Response to pediatric physical therapy in infants with positional preference and skull deformation
SourcePhysical Therapy, 94, 9, (2014), pp. 1262-71
Article / Letter to editor
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Paediatrics - OUD tm 2017
SubjectRadboudumc 0: Other Research RIMLS: Radboud Institute for Molecular Life Sciences; Radboudumc 3: Disorders of movement RIHS: Radboud Institute for Health Sciences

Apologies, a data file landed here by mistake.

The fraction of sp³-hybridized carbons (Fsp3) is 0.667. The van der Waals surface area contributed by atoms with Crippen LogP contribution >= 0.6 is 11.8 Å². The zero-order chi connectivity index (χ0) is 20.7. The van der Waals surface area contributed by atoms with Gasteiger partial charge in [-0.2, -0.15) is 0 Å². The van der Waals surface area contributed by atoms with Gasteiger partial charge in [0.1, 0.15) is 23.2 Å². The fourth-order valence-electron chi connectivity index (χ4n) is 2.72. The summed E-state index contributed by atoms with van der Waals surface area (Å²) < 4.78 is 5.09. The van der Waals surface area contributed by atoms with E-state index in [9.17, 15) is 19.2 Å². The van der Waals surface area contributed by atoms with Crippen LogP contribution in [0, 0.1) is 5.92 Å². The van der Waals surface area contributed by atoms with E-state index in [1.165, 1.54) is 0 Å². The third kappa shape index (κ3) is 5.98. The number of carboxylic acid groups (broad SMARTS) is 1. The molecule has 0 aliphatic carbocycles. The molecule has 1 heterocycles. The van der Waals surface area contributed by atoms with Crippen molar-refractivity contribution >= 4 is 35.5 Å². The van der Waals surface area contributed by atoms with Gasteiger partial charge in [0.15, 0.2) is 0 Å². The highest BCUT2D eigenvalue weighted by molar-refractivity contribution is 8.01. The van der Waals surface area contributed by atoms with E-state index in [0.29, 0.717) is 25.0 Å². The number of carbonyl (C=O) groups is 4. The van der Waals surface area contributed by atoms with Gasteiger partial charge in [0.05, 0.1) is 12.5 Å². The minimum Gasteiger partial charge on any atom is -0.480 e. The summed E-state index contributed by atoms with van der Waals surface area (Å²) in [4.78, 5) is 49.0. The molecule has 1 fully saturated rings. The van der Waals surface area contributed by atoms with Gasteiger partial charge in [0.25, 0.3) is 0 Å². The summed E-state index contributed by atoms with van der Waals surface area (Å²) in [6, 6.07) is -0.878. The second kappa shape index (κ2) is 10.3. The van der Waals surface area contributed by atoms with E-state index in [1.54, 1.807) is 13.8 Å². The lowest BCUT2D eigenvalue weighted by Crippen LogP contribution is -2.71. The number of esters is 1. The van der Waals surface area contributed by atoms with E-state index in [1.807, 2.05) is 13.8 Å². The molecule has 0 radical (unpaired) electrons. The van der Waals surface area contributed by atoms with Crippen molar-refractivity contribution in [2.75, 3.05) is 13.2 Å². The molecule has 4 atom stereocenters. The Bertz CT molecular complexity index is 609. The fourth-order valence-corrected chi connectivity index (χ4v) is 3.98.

BACKGROUND: Pediatric physical therapy seems to reduce skull deformation in infants with positional preference. However, not all infants show improvement. OBJECTIVE: The study objective was to determine which infant and parent characteristics were related to responses to pediatric physical therapy in infants who were 2 to 4 months old and had positional preference, skull deformation, or both. DESIGN: This was a prospective cohort study. METHODS: Infants who were 2 to 4 months old and had positional preference, skull deformation, or both were recruited by pediatric physical therapists at the start of pediatric physical therapy. The primary outcome was a good response or a poor response (moderate or severe skull deformation) at 4.5 to 6.5 months of age. Potential predictors for responses to pediatric physical therapy were assessed at baseline with questionnaires, plagiocephalometry, and the Alberta Infant Motor Scale. Univariate and multiple logistic regression analyses with a stepwise backward elimination method were performed. RESULTS: A total of 657 infants participated in the study. At follow-up, 364 infants (55.4%) showed a good response to therapy, and 293 infants (44.6%) showed a poor response. Multiple logistic regression analysis resulted in the identification of several significant predictors for a poor response to pediatric physical therapy at baseline: starting therapy after 3 months of age (adjusted odds ratio [aOR]=1.50, 95% confidence interval [95% CI]=1.04-2.17), skull deformation (plagiocephaly [aOR=2.64, 95% CI=1.67-4.17] or brachycephaly [aOR=3.07, 95% CI=2.09-4.52]), and a low parental satisfaction score (aOR=2.64, 95% CI=1.67-4.17). A low parental satisfaction score indicates low parental satisfaction with the infant's head shape. LIMITATIONS: Information about pediatric physical therapy was collected retrospectively and included general therapy characteristics. Because data were collected retrospectively, no adjustment in therapy for individual participants could be made. CONCLUSIONS: Several predictors for responses to pediatric physical therapy in infants who were 2 to 4 months old and had positional preference, skull deformation, or both were identified. Health care professionals can use these predictors in daily practice to provide infants with more individualized therapy, resulting in a better chance for a good outcome.
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